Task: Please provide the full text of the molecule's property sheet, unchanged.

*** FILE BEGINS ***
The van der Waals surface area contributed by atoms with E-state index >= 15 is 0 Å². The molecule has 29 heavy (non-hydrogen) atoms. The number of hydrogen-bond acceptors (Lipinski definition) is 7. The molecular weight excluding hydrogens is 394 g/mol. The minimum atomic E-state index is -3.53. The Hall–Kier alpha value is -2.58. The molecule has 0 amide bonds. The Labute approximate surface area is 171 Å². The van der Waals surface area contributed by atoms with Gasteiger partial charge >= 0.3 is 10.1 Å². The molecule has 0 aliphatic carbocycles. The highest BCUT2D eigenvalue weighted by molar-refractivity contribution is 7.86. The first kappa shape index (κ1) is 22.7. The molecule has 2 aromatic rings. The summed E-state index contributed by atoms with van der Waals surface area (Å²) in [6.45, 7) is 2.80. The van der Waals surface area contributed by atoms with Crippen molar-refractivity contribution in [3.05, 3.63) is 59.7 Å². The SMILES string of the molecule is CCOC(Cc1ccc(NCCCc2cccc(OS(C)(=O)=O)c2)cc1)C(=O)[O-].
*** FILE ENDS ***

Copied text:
The van der Waals surface area contributed by atoms with E-state index >= 15 is 0 Å². The molecule has 29 heavy (non-hydrogen) atoms. The number of hydrogen-bond acceptors (Lipinski definition) is 7. The molecular weight excluding hydrogens is 394 g/mol. The minimum atomic E-state index is -3.53. The Hall–Kier alpha value is -2.58. The molecule has 0 amide bonds. The Labute approximate surface area is 171 Å². The van der Waals surface area contributed by atoms with Gasteiger partial charge >= 0.3 is 10.1 Å². The molecule has 0 aliphatic carbocycles. The highest BCUT2D eigenvalue weighted by molar-refractivity contribution is 7.86. The first kappa shape index (κ1) is 22.7. The molecule has 2 aromatic rings. The summed E-state index contributed by atoms with van der Waals surface area (Å²) in [6.45, 7) is 2.80. The van der Waals surface area contributed by atoms with Crippen molar-refractivity contribution in [3.05, 3.63) is 59.7 Å². The SMILES string of the molecule is CCOC(Cc1ccc(NCCCc2cccc(OS(C)(=O)=O)c2)cc1)C(=O)[O-].